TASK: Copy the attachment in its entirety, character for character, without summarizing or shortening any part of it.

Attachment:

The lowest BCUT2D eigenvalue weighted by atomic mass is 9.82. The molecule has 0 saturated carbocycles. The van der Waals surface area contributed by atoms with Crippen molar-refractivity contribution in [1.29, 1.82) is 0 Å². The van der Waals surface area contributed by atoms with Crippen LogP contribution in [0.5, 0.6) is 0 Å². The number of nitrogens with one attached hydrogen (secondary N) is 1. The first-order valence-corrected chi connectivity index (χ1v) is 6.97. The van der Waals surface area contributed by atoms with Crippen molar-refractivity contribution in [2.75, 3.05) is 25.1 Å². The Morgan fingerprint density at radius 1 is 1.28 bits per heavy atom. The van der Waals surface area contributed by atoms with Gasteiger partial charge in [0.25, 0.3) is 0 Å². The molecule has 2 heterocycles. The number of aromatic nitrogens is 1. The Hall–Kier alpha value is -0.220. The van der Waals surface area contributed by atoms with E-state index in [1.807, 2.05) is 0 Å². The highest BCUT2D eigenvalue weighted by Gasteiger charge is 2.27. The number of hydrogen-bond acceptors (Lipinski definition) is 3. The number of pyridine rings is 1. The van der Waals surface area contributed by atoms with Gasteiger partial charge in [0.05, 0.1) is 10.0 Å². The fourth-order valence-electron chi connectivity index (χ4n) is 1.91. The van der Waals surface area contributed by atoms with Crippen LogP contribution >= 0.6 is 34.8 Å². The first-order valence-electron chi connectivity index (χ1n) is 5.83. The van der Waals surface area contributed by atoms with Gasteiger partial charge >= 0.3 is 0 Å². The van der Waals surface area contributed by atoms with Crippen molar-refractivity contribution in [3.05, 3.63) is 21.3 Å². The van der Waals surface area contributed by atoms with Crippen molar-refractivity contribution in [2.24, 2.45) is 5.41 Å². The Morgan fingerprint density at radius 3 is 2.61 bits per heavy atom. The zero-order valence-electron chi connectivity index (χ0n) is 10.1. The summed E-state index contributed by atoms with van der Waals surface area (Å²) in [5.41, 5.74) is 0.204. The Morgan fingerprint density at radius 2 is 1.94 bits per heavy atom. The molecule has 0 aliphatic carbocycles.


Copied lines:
The lowest BCUT2D eigenvalue weighted by atomic mass is 9.82. The molecule has 0 saturated carbocycles. The van der Waals surface area contributed by atoms with Crippen molar-refractivity contribution in [1.29, 1.82) is 0 Å². The van der Waals surface area contributed by atoms with Crippen LogP contribution in [0.5, 0.6) is 0 Å². The number of nitrogens with one attached hydrogen (secondary N) is 1. The first-order valence-corrected chi connectivity index (χ1v) is 6.97. The van der Waals surface area contributed by atoms with Crippen molar-refractivity contribution in [2.75, 3.05) is 25.1 Å². The Morgan fingerprint density at radius 1 is 1.28 bits per heavy atom. The van der Waals surface area contributed by atoms with Gasteiger partial charge in [0.25, 0.3) is 0 Å². The molecule has 2 heterocycles. The number of aromatic nitrogens is 1. The Hall–Kier alpha value is -0.220. The van der Waals surface area contributed by atoms with E-state index in [1.807, 2.05) is 0 Å². The highest BCUT2D eigenvalue weighted by Gasteiger charge is 2.27. The number of hydrogen-bond acceptors (Lipinski definition) is 3. The number of pyridine rings is 1. The van der Waals surface area contributed by atoms with Gasteiger partial charge in [0.05, 0.1) is 10.0 Å². The fourth-order valence-electron chi connectivity index (χ4n) is 1.91. The van der Waals surface area contributed by atoms with Crippen LogP contribution >= 0.6 is 34.8 Å². The first-order valence-electron chi connectivity index (χ1n) is 5.83. The van der Waals surface area contributed by atoms with Gasteiger partial charge >= 0.3 is 0 Å². The van der Waals surface area contributed by atoms with Crippen molar-refractivity contribution in [3.05, 3.63) is 21.3 Å². The van der Waals surface area contributed by atoms with Crippen molar-refractivity contribution in [2.24, 2.45) is 5.41 Å². The Morgan fingerprint density at radius 3 is 2.61 bits per heavy atom. The zero-order valence-electron chi connectivity index (χ0n) is 10.1. The summed E-state index contributed by atoms with van der Waals surface area (Å²) in [5.41, 5.74) is 0.204. The Morgan fingerprint density at radius 2 is 1.94 bits per heavy atom. The molecule has 0 aliphatic carbocycles.